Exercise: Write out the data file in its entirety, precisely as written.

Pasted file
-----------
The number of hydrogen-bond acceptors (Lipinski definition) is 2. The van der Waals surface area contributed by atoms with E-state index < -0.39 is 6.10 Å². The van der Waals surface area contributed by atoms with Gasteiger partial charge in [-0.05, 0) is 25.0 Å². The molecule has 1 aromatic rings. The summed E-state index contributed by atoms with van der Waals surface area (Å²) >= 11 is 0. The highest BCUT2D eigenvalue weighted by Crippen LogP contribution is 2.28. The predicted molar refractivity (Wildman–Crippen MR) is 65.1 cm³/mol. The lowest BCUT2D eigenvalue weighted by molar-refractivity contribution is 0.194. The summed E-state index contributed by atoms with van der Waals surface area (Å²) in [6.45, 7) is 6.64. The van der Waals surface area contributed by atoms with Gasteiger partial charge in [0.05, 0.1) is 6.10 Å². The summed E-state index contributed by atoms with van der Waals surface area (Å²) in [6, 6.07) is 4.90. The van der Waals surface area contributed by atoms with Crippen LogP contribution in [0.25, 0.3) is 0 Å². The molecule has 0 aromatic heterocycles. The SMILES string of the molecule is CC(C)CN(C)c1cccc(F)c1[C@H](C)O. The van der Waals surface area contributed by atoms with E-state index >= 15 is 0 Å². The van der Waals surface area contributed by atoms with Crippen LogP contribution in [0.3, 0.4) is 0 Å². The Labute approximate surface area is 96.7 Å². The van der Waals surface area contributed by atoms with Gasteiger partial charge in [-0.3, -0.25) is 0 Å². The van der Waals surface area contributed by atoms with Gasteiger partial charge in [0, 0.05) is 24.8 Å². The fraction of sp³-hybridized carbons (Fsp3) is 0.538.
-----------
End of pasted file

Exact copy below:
The number of hydrogen-bond acceptors (Lipinski definition) is 2. The van der Waals surface area contributed by atoms with E-state index < -0.39 is 6.10 Å². The van der Waals surface area contributed by atoms with Gasteiger partial charge in [-0.05, 0) is 25.0 Å². The molecule has 1 aromatic rings. The summed E-state index contributed by atoms with van der Waals surface area (Å²) >= 11 is 0. The highest BCUT2D eigenvalue weighted by Crippen LogP contribution is 2.28. The predicted molar refractivity (Wildman–Crippen MR) is 65.1 cm³/mol. The lowest BCUT2D eigenvalue weighted by molar-refractivity contribution is 0.194. The summed E-state index contributed by atoms with van der Waals surface area (Å²) in [6.45, 7) is 6.64. The van der Waals surface area contributed by atoms with Gasteiger partial charge in [0.05, 0.1) is 6.10 Å². The summed E-state index contributed by atoms with van der Waals surface area (Å²) in [6, 6.07) is 4.90. The van der Waals surface area contributed by atoms with Crippen LogP contribution in [0.25, 0.3) is 0 Å². The molecule has 0 aromatic heterocycles. The SMILES string of the molecule is CC(C)CN(C)c1cccc(F)c1[C@H](C)O. The van der Waals surface area contributed by atoms with E-state index >= 15 is 0 Å². The van der Waals surface area contributed by atoms with Crippen LogP contribution in [0.3, 0.4) is 0 Å². The Labute approximate surface area is 96.7 Å². The van der Waals surface area contributed by atoms with Gasteiger partial charge in [-0.3, -0.25) is 0 Å². The van der Waals surface area contributed by atoms with Gasteiger partial charge in [0, 0.05) is 24.8 Å². The fraction of sp³-hybridized carbons (Fsp3) is 0.538.